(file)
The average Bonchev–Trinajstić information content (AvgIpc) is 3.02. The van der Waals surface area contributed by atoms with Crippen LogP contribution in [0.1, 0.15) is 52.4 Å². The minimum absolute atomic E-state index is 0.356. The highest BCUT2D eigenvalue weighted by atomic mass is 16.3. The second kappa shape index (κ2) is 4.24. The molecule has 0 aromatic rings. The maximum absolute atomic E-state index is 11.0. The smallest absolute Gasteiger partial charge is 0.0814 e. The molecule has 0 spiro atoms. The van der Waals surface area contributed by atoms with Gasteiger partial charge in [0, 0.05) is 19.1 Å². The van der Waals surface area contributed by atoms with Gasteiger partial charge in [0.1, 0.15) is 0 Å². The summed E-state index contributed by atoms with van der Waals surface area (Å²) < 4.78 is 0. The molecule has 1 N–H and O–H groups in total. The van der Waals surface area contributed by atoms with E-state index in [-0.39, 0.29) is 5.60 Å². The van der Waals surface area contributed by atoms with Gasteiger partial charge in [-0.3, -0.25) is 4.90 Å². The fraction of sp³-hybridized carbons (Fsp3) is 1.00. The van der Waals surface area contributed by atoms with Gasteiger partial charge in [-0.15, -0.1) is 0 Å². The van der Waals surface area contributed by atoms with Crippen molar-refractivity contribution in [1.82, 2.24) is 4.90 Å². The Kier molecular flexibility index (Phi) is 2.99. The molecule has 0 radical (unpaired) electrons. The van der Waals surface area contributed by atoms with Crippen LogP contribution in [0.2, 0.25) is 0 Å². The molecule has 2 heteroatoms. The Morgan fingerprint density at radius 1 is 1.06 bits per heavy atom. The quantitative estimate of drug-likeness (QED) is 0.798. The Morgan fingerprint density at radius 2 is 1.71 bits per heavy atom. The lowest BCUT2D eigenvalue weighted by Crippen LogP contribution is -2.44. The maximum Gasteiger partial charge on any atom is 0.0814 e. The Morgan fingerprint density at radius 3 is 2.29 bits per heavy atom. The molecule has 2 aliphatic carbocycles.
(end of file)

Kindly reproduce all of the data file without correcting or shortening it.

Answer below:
The average Bonchev–Trinajstić information content (AvgIpc) is 3.02. The van der Waals surface area contributed by atoms with Crippen LogP contribution in [0.1, 0.15) is 52.4 Å². The minimum absolute atomic E-state index is 0.356. The highest BCUT2D eigenvalue weighted by atomic mass is 16.3. The second kappa shape index (κ2) is 4.24. The molecule has 0 aromatic rings. The maximum absolute atomic E-state index is 11.0. The smallest absolute Gasteiger partial charge is 0.0814 e. The molecule has 0 spiro atoms. The van der Waals surface area contributed by atoms with Gasteiger partial charge in [0, 0.05) is 19.1 Å². The van der Waals surface area contributed by atoms with Gasteiger partial charge in [0.1, 0.15) is 0 Å². The summed E-state index contributed by atoms with van der Waals surface area (Å²) < 4.78 is 0. The molecule has 1 N–H and O–H groups in total. The van der Waals surface area contributed by atoms with E-state index in [-0.39, 0.29) is 5.60 Å². The van der Waals surface area contributed by atoms with Gasteiger partial charge in [-0.3, -0.25) is 4.90 Å². The fraction of sp³-hybridized carbons (Fsp3) is 1.00. The van der Waals surface area contributed by atoms with Gasteiger partial charge in [-0.15, -0.1) is 0 Å². The van der Waals surface area contributed by atoms with Crippen molar-refractivity contribution in [1.82, 2.24) is 4.90 Å². The Kier molecular flexibility index (Phi) is 2.99. The molecule has 0 radical (unpaired) electrons. The van der Waals surface area contributed by atoms with Crippen LogP contribution in [0.2, 0.25) is 0 Å². The molecule has 2 heteroatoms. The Morgan fingerprint density at radius 1 is 1.06 bits per heavy atom. The quantitative estimate of drug-likeness (QED) is 0.798. The Morgan fingerprint density at radius 2 is 1.71 bits per heavy atom. The lowest BCUT2D eigenvalue weighted by Crippen LogP contribution is -2.44. The maximum Gasteiger partial charge on any atom is 0.0814 e. The Morgan fingerprint density at radius 3 is 2.29 bits per heavy atom. The molecule has 2 aliphatic carbocycles.